IWD and Top Financial Tips for Women

March 6, 2023

Written by
Apiary Life

Observed since the early 1900s and recognised and celebrated across the globe, 8 March celebrates International Women’s Day, an annual celebration and recognition of the women's rights movement. It is also, however, a time to acknowledge and reflect on how far behind women (including trans women) remain when compared to their male counterparts, and this especially so when it comes to finances.

Observed since the early 1900s and recognised and celebrated across the globe, 8 March celebrates International Women’s Day, an annual celebration and recognition of the women's rights movement, bringing attention to issues such as gender equality, reproductive rights, and violence and abuse against women.  As a female founded, owned and led organisation, this is a subject that is close to our hearts.  
It is also, however, a time to acknowledge and reflect on how far behind women (including trans women) remain when compared to their male counterparts, and this especially so when it comes to finances. This is something that comes up time and time again.  Not only is there the well-publicised gender pay gap, but women generally have less control over their own finances and less understanding of their obligations and rights.
Together with our colleagues and partners, we have put together our top five tips for all women on financial planning and future protection and certainty.

1.    Educate yourself!

As former family lawyers this is a particular bug bear of ours.  Many people still harbour the illusion that they are in a “common law marriage” when, in fact, this form of unity does not exist.  Unless you are married, you do not have any rights on the breakdown of the relationship, however long you have been together and regardless of whether or not you have children. You will also be unlikely to benefit if your partner dies without making a Will, as you will have no official legal connection to that person. Making sure your legal situation reflects your wishes and intentions is therefore particularly important for cohabiting couples.

2.    Don’t sell yourself short.

Women notoriously struggle with negotiations when it comes to salary, and this is one of the leading contributing factors to the gender pay gap.  Do not be afraid to ask for more than you want or would be happy with, as this provides scope for negotiation and to meet in the middle.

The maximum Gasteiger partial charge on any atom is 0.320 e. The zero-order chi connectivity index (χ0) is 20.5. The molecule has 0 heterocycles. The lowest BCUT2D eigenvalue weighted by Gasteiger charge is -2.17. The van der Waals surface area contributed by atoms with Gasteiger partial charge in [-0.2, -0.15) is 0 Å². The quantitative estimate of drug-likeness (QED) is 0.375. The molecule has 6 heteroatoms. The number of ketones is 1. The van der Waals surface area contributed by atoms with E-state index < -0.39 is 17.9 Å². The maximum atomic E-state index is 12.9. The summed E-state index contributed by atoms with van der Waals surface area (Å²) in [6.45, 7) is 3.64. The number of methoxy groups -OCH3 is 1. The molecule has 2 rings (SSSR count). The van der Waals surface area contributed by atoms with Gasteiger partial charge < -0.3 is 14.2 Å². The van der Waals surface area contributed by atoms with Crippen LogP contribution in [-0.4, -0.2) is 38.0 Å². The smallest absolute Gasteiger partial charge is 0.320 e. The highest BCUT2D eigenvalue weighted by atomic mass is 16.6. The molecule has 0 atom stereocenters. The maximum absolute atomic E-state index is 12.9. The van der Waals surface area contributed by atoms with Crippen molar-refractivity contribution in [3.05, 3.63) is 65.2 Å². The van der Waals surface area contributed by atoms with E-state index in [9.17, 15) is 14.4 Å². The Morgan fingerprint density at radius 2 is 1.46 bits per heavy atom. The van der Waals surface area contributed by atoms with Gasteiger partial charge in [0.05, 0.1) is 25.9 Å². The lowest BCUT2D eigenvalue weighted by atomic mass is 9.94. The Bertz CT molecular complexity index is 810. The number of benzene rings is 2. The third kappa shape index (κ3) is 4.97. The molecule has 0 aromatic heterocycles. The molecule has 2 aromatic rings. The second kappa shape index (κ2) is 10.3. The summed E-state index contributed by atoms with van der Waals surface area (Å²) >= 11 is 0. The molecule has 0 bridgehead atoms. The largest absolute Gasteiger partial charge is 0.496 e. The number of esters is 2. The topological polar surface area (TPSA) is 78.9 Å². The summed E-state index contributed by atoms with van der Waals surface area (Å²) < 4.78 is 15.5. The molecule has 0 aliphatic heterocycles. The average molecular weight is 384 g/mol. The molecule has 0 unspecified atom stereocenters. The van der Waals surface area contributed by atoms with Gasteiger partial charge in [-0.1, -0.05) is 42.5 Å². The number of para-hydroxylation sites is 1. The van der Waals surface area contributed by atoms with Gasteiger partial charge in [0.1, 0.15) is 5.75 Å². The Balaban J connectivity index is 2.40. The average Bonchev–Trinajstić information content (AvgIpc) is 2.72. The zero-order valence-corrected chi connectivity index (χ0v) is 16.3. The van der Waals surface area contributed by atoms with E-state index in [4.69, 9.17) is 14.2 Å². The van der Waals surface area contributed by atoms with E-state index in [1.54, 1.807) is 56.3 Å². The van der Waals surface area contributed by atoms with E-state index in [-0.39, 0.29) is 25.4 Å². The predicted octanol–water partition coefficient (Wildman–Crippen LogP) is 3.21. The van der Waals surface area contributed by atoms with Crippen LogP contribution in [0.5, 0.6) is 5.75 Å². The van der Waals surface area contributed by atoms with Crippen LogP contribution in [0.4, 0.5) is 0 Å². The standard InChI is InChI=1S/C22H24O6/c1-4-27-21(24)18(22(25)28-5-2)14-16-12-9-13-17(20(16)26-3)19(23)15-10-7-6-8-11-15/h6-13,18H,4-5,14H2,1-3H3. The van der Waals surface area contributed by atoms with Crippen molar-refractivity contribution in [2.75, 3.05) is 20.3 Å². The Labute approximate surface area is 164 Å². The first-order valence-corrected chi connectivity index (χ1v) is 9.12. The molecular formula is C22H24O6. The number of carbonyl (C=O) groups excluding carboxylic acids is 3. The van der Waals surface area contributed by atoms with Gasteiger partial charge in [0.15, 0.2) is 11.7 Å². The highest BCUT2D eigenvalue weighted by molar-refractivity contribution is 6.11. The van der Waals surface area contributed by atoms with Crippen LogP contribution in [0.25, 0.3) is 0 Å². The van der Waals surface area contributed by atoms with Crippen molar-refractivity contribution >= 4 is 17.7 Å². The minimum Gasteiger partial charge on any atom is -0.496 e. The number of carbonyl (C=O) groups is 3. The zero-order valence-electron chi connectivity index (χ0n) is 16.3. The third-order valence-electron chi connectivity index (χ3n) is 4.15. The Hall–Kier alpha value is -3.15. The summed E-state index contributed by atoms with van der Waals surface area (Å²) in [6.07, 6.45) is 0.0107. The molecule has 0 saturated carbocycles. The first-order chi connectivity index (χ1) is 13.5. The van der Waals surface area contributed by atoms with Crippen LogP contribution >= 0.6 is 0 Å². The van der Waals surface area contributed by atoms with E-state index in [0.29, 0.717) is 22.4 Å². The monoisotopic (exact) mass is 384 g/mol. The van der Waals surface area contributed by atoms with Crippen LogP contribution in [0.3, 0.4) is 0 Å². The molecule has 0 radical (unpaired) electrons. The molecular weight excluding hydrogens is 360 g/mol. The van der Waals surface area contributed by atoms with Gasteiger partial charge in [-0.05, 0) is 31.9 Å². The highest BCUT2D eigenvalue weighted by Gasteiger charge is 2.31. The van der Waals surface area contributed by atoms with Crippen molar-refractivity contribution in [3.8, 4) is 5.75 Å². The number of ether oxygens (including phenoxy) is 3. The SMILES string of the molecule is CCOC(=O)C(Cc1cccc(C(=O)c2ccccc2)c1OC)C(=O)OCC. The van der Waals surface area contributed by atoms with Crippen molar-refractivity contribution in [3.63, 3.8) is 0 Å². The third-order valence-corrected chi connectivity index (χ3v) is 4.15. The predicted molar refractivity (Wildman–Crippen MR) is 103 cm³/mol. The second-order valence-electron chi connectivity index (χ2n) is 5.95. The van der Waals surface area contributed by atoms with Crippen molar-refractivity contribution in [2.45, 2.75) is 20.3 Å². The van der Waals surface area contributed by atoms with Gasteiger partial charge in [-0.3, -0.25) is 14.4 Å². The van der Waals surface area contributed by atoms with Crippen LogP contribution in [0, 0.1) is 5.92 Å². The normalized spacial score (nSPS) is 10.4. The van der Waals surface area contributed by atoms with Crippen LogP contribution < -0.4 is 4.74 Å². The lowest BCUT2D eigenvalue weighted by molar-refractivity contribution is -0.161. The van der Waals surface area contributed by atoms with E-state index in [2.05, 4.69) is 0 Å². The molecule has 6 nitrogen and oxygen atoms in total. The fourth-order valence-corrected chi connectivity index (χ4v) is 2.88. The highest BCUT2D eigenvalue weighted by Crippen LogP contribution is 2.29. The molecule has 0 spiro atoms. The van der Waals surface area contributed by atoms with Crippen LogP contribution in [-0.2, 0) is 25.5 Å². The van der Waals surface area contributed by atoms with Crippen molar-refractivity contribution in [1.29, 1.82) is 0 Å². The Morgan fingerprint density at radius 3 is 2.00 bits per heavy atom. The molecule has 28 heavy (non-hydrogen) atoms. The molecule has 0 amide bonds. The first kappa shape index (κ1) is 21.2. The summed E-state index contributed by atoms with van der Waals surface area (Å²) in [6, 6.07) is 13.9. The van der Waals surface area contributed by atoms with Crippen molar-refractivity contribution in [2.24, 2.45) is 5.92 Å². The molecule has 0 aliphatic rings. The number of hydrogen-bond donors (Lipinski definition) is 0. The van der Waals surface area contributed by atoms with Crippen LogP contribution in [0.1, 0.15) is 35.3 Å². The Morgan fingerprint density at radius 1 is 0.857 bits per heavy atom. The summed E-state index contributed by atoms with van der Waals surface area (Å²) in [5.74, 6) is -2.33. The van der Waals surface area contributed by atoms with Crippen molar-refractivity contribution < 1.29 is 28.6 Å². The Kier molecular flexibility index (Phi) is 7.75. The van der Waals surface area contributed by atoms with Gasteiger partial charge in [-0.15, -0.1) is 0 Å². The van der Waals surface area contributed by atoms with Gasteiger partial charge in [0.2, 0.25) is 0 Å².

3.    Prioritise your pension

Women are invariably the main caregivers when children are young, and it is tempting to want to delay saving into a pension or retirement scheme.  However, having a pension will not only ensure that your long term future is secure, but may also maximise the total compensation you are receiving now.  Many workplace pension or retirement schemes match your own chosen contributions (at least to a specified cap) so by not investing into a pension, you are potentially giving up thousands of pounds every year.  Don’t forget to look into any state funded support and ensure that you are maximising your entitlements there.  A little investment now will go a long way.

4.    Don’t forget your estate plan

It is not only getting a Will (though this is an important first step!) but also getting some advice about your future and inheritance planning.  Make sure you are dealing with your estate in the most tax efficient way possible, think about who you want your estate to pass to and consider the best way for assets to be held.  Remember that cohabiting partners generally have no automatic entitlement to inherit if their loved one was to die without making a Will.  Think too about beneficiary nominations (whether through insurance policies, death in service or pension plans) and make sure your wishes and nominations are up to date. Finally, don’t overlook taking out specific insurance policies (life insurance, critical illness etc) to guard against the unexpected happening and to provide you with peace of mind.

5.    Talk talk talk

No-one relishes those difficult conversations but the best time to talk is now.  Whether to a spouse, a partner, an elderly parent or a grown-up child, make sure you have a conversation about your position and your plans and wishes for the future.  Hopefully you will not have to put those plans into action but, if the unexpected were to happen, you are at least prepared.
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